When it comes to improving health, patients can be their own worst enemies by failing to exercise, stop smoking or take prescribed medications. This self-sabotage can be a drain on doctors' time and patience--but new techniques are emerging to help physicians communicate with noncompliant patients in a more effective way, American Medical News reported.
If you find yourself stymied about how to get patients to change their ways, consider the following strategies:
1. Quantify severity
Rather than merely suggesting that certain changes might help patients live longer, be direct about the consequences if they keep their behaviors the same. "When you turn up the dial a bit on the probability [of disability or death], it can get through," Yul Ejnes, M.D., a general internist in private practice in Cranston, R.I., told American Medical News.
"It's like when you're watching the news and they say the possibility of a hurricane strike is 60% instead of 10%. Well, at some point you say, 'We better bring in the yard furniture.'"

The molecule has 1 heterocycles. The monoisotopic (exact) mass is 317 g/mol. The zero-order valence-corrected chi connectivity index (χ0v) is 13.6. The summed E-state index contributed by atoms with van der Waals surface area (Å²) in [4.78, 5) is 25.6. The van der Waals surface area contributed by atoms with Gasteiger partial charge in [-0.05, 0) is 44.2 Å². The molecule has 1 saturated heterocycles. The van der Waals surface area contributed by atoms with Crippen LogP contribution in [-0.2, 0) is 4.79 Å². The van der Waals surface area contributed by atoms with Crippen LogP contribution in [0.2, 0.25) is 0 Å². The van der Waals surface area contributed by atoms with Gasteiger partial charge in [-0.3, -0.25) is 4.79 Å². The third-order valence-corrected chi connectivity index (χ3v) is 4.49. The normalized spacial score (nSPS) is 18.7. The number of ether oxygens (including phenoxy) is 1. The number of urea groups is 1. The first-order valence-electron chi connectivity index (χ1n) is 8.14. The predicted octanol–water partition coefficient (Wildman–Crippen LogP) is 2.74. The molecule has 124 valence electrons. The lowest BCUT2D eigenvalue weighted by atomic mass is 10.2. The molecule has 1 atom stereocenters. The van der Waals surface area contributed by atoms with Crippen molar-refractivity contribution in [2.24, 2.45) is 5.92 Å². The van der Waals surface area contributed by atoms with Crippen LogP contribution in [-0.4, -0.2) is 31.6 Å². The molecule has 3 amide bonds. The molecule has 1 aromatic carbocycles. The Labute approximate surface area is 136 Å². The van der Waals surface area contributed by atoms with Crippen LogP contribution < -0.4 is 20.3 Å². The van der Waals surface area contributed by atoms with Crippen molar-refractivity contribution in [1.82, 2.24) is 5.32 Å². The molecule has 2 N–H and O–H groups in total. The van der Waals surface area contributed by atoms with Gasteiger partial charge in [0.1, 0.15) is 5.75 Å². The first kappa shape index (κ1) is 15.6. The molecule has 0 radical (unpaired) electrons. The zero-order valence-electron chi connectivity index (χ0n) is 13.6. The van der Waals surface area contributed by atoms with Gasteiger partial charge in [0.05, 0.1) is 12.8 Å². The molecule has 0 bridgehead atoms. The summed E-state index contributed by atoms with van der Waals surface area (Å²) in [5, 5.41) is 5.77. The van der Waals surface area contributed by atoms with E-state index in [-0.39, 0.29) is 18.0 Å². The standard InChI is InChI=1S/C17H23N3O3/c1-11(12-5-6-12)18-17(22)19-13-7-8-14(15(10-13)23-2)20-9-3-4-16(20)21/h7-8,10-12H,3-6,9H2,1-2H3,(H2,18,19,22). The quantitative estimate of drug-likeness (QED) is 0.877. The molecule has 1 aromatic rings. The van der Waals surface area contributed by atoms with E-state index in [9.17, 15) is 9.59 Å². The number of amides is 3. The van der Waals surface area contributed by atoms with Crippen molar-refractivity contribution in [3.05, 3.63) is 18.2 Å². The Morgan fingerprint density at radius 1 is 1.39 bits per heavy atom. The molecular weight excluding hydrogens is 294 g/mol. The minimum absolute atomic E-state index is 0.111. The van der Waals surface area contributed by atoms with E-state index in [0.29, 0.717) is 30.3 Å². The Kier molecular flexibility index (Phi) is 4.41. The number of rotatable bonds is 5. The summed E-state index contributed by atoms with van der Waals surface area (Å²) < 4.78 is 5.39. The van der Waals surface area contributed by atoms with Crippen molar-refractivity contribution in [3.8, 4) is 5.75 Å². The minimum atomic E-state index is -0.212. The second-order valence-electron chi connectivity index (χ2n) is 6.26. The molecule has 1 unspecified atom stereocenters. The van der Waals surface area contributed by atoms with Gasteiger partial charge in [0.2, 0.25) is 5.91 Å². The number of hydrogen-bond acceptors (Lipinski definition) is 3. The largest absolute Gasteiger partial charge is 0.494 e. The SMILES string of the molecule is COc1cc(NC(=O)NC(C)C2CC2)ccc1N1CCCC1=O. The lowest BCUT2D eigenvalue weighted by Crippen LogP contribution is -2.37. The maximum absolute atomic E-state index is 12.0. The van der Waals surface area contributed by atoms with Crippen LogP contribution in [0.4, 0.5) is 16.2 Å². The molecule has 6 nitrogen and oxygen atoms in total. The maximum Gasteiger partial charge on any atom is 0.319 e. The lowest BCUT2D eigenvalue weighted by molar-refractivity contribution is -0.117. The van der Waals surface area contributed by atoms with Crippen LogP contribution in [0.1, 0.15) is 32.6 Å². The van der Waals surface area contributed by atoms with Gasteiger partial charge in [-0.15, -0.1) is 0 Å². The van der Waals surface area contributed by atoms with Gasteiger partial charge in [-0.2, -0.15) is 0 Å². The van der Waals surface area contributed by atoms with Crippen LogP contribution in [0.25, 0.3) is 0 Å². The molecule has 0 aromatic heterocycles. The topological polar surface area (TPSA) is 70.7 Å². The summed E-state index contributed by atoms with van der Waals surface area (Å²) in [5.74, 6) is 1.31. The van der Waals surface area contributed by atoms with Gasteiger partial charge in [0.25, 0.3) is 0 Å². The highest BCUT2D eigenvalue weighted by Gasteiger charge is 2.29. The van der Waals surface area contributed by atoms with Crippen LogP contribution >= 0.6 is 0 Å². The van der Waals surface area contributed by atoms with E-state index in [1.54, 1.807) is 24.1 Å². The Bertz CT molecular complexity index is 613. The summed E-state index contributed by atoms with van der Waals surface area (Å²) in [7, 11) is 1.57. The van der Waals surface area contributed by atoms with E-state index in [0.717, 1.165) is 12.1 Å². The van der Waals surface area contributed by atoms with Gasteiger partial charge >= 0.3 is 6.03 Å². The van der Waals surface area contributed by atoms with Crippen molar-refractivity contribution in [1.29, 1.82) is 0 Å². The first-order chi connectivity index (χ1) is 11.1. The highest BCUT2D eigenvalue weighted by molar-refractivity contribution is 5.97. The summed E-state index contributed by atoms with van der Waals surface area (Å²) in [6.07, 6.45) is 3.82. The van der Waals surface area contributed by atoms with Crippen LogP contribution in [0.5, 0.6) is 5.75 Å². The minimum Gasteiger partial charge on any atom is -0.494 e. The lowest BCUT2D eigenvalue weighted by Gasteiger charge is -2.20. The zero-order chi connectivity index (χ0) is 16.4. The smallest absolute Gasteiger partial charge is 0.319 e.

2. Let patients identify their own barriers
First developed in the 1980s to counsel patients with substance addictions, the idea of motivational interviewing is catching on among all types of physicians working to tackle lifestyle-related illness. Rather than taking a traditional paternalistic approach, ask more open-ended questions, advised Kim L. Lavoie, PhD, who has trained more than 5,000 physicians and other health professionals in motivational interviewing.
In general, this technique devotes less time to lecturing or interrupting patients, and more to summarizing what patients are saying about the challenges they face, and encouraging them to develop solutions that work for them.
3. Address depression
"Cognitively, if I'm so depressed, then my ability to positively appraise my situation is dampened," said Gbenga O. Ogedegbe, M.D., director of the Center for Healthful Behavior Change at New York University School of Medicine.
"If that's dampened, it follows that my confidence, judgment and capability to carry out the desired task is impaired."
4. Leverage allied staff and technology
A major challenge to overworked physicians in engaging patients, of course, is time pressure, noted an article from Medical Economics. The article cited a recent study from Health Affairs, which concluded that physicians need better training in shared decision-making, smarter technology to save patient preferences in their electronic medical records and possibly more clinical staff to work with patients on addressing behavior change.